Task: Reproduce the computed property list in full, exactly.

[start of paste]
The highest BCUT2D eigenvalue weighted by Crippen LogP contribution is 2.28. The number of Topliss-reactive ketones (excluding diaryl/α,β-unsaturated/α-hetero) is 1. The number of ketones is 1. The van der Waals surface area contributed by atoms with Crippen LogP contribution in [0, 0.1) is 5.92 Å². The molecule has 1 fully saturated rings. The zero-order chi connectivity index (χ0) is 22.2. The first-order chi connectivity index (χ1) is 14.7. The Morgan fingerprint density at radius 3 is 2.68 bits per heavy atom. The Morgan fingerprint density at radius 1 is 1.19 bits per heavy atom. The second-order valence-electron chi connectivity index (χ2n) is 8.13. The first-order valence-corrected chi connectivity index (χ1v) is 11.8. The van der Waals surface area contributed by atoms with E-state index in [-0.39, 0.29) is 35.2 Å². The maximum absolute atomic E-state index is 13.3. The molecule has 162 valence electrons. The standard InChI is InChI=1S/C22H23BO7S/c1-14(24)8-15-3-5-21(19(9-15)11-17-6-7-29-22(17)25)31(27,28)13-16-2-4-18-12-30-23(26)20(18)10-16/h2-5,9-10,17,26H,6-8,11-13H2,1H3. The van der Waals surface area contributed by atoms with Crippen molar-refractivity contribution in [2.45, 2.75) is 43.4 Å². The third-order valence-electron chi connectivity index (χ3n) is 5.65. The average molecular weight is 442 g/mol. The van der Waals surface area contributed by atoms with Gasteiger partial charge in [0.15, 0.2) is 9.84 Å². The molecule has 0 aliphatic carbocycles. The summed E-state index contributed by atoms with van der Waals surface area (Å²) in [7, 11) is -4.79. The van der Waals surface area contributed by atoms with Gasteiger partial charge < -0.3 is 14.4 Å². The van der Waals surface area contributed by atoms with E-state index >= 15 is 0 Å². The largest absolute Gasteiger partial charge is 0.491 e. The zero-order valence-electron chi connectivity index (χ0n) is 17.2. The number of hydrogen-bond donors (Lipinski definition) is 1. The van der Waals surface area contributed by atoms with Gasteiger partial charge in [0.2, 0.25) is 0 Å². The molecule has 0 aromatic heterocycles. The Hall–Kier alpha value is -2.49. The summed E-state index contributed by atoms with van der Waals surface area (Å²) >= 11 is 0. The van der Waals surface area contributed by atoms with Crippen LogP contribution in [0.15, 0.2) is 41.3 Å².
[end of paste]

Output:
The highest BCUT2D eigenvalue weighted by Crippen LogP contribution is 2.28. The number of Topliss-reactive ketones (excluding diaryl/α,β-unsaturated/α-hetero) is 1. The number of ketones is 1. The van der Waals surface area contributed by atoms with Crippen LogP contribution in [0, 0.1) is 5.92 Å². The molecule has 1 fully saturated rings. The zero-order chi connectivity index (χ0) is 22.2. The first-order chi connectivity index (χ1) is 14.7. The Morgan fingerprint density at radius 3 is 2.68 bits per heavy atom. The Morgan fingerprint density at radius 1 is 1.19 bits per heavy atom. The second-order valence-electron chi connectivity index (χ2n) is 8.13. The first-order valence-corrected chi connectivity index (χ1v) is 11.8. The van der Waals surface area contributed by atoms with E-state index in [-0.39, 0.29) is 35.2 Å². The maximum absolute atomic E-state index is 13.3. The molecule has 162 valence electrons. The standard InChI is InChI=1S/C22H23BO7S/c1-14(24)8-15-3-5-21(19(9-15)11-17-6-7-29-22(17)25)31(27,28)13-16-2-4-18-12-30-23(26)20(18)10-16/h2-5,9-10,17,26H,6-8,11-13H2,1H3. The van der Waals surface area contributed by atoms with Crippen molar-refractivity contribution in [2.45, 2.75) is 43.4 Å². The third-order valence-electron chi connectivity index (χ3n) is 5.65. The average molecular weight is 442 g/mol. The van der Waals surface area contributed by atoms with Gasteiger partial charge in [0.15, 0.2) is 9.84 Å². The molecule has 0 aliphatic carbocycles. The summed E-state index contributed by atoms with van der Waals surface area (Å²) in [7, 11) is -4.79. The van der Waals surface area contributed by atoms with Gasteiger partial charge < -0.3 is 14.4 Å². The van der Waals surface area contributed by atoms with E-state index >= 15 is 0 Å². The largest absolute Gasteiger partial charge is 0.491 e. The zero-order valence-electron chi connectivity index (χ0n) is 17.2. The number of hydrogen-bond donors (Lipinski definition) is 1. The van der Waals surface area contributed by atoms with Gasteiger partial charge in [0.2, 0.25) is 0 Å². The molecule has 0 aromatic heterocycles. The Hall–Kier alpha value is -2.49. The summed E-state index contributed by atoms with van der Waals surface area (Å²) >= 11 is 0. The van der Waals surface area contributed by atoms with Crippen LogP contribution in [0.15, 0.2) is 41.3 Å².